In Maryland, dawn of 2000 brings day like many others

January 02, 2000|By Larry Bingham | Larry Bingham,SUN STAFF

The year 2000 dawned in Maryland with fog and frost and the comfortable reality that no matter how much things were supposed to change, things stayed the same.

With Y2K worries behind them, people took yesterday for what it was: the gift of another day.

An old woman celebrated a birthday. A tourist returned home. A golfer made good on a resolution. Planes departed, babies were born and a poet came down with the flu.

A quiet celebration

Annie Wynn was taken to St. Agnes Hospital the day after Christmas, complaining of shortness of breath. All the years she cleaned houses for people, from 1926 to 1973, her health had been good. But not now.

She had come to St. Agnes in October with congestive heart failure, but this time around, she had pneumonia. The doctors gave her antibiotics, something to take fluid from her lungs; they even counted calories to make sure she had enough to eat.

It was a nurse who noticed Wynn's birthday on her chart. Born Jan. 1. When the nurse clocked out, and the late shift came on, they agreed: We ought to do something.

Wynn's family had planned a party, but they'd seen her mental state lapse in the past two years. She recognized them, and she could answer simple questions, but "Mama" wasn't the same.

They worried a gathering would be too much.

Wynn was asleep at 10 after midnight, when the first nurse opened the door. Four others followed, singing "Happy Birthday" and carrying a cake. The old woman opened her eyes, after some prodding.

She wasn't able to help the nurses blow out her candles, but she said, "yes," she knew it was her birthday, and "yes," she knew it was the year 2000. Then she closed her eyes again.

When the sun came up, Annie Wynn fed herself breakfast. She had turned 108.

Gaining perspective

Art Patchefsky lived in Baltimore about 35 years ago. Now he calls Philadelphia home. But when the calendar turned, he came back -- so that his wife and two children, 9-year-old Jamie and 7-year-old Michal, could see the National Aquarium in Baltimore. And so that Jan. 1, 2000, would be a memorable day.

"It puts your own mortality in perspective, because you know you're not going to be around for 2100," he said. His wife, Lynn McHenry, agreed.

The visit made him think of the past, as well as the future.

The city he left is not the same. Stores he remembers are gone. As his family walked around the Inner Harbor in the morning, passing tourists, residents and dark shops, he recalled how industrial it once was.

The changes are bittersweet because he sees them through nostalgic eyes. But in this different downtown he also saw something worth keeping. "It's clean, it's modern, it seems very safe," he said.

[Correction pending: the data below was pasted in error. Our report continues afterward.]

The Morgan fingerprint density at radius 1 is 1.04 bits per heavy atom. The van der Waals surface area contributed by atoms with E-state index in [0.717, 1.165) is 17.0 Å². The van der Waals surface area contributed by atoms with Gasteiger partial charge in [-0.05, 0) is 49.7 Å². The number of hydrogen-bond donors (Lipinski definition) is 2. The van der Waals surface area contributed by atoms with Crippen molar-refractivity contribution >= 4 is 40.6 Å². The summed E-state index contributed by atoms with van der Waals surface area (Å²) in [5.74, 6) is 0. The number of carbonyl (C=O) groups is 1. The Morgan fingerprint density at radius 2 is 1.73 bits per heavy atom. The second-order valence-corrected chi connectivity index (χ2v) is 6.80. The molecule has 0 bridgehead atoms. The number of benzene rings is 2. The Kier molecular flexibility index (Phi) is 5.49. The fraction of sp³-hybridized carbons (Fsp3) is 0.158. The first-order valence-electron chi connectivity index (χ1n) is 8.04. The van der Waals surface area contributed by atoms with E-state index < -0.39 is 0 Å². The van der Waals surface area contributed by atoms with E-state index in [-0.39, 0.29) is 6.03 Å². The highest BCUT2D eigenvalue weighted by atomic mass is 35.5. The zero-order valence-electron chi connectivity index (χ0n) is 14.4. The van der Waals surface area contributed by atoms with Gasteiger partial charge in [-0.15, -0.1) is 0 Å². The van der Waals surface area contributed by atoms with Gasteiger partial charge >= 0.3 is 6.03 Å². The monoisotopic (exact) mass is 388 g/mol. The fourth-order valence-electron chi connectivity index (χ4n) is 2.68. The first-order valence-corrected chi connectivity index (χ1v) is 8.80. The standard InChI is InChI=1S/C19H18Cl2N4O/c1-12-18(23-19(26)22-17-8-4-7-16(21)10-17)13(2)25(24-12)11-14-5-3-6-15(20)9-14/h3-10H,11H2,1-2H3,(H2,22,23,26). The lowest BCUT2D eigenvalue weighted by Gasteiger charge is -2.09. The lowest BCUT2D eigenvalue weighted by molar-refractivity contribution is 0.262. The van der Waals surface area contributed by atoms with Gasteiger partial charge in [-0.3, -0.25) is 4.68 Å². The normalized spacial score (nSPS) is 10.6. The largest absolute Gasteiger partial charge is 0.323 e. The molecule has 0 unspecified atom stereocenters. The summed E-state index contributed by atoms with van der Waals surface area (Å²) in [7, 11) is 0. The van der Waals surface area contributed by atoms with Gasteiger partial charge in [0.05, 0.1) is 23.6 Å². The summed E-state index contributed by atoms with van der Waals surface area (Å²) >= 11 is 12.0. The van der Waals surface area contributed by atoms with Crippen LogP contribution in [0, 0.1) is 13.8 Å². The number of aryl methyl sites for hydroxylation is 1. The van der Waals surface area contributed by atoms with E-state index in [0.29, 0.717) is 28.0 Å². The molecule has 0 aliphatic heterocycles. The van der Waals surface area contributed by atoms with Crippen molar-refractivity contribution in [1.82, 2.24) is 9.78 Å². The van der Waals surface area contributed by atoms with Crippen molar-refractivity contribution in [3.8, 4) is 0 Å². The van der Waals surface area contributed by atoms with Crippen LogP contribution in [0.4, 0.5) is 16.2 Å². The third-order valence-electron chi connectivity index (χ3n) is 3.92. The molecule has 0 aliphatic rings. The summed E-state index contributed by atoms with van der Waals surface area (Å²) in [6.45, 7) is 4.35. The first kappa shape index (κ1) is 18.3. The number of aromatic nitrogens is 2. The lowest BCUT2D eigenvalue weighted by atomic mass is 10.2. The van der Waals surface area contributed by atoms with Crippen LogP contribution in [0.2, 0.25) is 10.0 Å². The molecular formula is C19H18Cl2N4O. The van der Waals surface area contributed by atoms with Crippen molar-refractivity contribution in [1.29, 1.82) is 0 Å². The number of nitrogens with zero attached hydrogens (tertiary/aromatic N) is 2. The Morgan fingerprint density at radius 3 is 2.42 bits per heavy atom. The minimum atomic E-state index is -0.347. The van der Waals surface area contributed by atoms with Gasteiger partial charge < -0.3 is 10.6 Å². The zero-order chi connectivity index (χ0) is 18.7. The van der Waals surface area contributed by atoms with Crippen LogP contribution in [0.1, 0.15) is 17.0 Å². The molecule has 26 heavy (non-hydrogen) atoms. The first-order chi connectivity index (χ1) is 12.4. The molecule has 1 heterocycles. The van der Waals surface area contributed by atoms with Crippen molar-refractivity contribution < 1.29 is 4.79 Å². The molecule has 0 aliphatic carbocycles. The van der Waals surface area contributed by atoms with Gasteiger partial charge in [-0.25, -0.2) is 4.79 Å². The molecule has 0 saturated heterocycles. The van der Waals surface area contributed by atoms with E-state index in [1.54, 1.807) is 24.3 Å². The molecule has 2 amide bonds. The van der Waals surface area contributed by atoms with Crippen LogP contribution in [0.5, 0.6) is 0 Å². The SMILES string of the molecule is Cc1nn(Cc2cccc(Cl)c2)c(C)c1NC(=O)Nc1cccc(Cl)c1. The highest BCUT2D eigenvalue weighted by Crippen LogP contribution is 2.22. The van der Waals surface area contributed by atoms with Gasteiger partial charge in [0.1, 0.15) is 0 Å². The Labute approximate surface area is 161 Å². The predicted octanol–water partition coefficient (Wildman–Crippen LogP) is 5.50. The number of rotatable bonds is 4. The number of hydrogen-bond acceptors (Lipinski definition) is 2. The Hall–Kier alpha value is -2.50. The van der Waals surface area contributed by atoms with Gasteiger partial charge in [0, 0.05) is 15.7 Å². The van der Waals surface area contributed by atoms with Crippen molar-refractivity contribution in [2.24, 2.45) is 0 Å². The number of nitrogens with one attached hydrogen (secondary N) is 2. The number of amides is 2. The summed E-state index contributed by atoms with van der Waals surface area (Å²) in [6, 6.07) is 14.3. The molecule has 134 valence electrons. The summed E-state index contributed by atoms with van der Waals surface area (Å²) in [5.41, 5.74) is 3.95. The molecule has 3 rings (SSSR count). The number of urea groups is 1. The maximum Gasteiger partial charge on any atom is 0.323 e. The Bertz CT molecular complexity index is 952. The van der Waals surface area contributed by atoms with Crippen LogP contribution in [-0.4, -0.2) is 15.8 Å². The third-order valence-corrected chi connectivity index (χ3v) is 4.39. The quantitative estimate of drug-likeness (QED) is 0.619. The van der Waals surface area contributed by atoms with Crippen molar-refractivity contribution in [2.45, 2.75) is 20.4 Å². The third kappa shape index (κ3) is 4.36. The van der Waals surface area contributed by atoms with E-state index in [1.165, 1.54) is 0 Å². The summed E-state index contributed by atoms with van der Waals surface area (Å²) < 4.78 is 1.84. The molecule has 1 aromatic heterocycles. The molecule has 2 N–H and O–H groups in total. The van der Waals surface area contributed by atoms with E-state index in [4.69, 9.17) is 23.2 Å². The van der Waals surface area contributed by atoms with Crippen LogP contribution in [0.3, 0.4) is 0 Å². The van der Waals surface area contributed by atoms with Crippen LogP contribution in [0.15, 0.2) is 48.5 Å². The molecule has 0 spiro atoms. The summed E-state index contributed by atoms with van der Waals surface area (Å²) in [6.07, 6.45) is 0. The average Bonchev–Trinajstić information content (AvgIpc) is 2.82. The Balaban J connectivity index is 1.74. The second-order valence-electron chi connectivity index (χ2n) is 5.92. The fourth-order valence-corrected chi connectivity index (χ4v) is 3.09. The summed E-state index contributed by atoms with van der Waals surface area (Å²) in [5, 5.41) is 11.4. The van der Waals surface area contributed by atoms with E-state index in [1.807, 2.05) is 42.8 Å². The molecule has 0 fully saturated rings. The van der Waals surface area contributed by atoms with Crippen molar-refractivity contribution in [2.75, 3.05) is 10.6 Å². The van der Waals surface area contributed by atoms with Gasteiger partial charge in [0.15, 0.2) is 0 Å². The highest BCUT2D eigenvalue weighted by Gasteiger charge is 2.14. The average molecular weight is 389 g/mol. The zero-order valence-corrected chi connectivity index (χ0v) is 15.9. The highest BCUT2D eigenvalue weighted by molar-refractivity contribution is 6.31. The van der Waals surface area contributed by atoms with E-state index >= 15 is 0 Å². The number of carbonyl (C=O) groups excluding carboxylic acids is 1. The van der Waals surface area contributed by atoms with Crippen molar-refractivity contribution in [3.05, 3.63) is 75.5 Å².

Driving ambitions

On Route 29 in Howard County, at Rocky Gorge driving range, the sun burned off the fog and left beautiful blue skies by late morning.

Rocky Gorge has been open for 34 years, every day except Christmas. "Most people start coming out just before the start of the professional golf season in January. They have new clubs and a new set of goals," said golf instructor Steve Novotny. "This place will be packed by 2."

Clarksville resident Danny Kim and his son, Kenny, came out early. "I'm out here with my buddy. New day, new year," said Kim as he handed his 9-year-old son clubs almost as tall as he.

"My resolution is to make that handicap under 18 -- just a little bit," he said, holding his fingers about an inch apart.

Just another day

Around the city, life went on.

The first reported fire was a one-alarm caused by a clothes dryer on Ridgecroft Road in Gardenville, called in at 12: 19 a.m. The first ship into the Port of Baltimore was the Americana, a Bahamian-flagged freighter that chugged in at 11: 30 a.m. with containers from South America. The first plane out of Baltimore-Washington International Airport: a 5: 30 a.m. Delta flight to Atlanta.

First baby: Angel Diamond Foster, a 5-pound, 14-ounce girl born to 20-year-old Teresa Begett at Johns Hopkins Hospital.

The Baltimore Police Department's first arrests were of young men shooting celebratory rounds into the air. Four men were arrested in separate incidents at midnight, and another two were arrested at 12: 01 a.m.

The first inadvertent plunge into the Inner Harbor happened within a minute after the clock struck 12. Pamela Hunt, a 45-year-old Bell Atlantic executive, tumbled into the inky water of the East Marina as she rushed to congratulate a fellow partygoer for making it through another year.

"We're all celebrating, and the next thing you know, she slips off the pier into the water," said Hunt's husband, Brian. She was pulled back to land unhurt.

At 12: 06 a.m., the Baltimore Fire Department got a call saying that an intoxicated, unidentified 65-year-old man had stumbled into the drink. He was later taken to the hospital with hypothermia.

Resting up for future

One of Maryland's renowned poets spent yesterday contemplating the flu's effects on the literary community.

In a raspy, shaky voice, Linda Pastan, the state's former poet laureate and National Endowment for the Arts fellow, said her plans did not include composing an ode to the year ending in three zeros.

"You'll start to see millennium poems in the poetry magazines over the next several months -- but not from me," said Pastan, a Potomac resident who served as poet laureate from 1991 to 1995. "Maybe something will strike me, but I'm not a big end-of-the-century fan."

Instead, Pastan urged Marylanders to read Matthew Arnold's "Dover Beach" and William Butler Yeats' "Sailing to Byzantium," in which he writes "of what is past, or passing, or to come."

Now if you'll excuse her, Pastan needs her rest. Because tomorrow brings another day.

Sun staff writers Jamie Smith Hopkins, Mark Ribbing and Candus Thomson contributed to this article.

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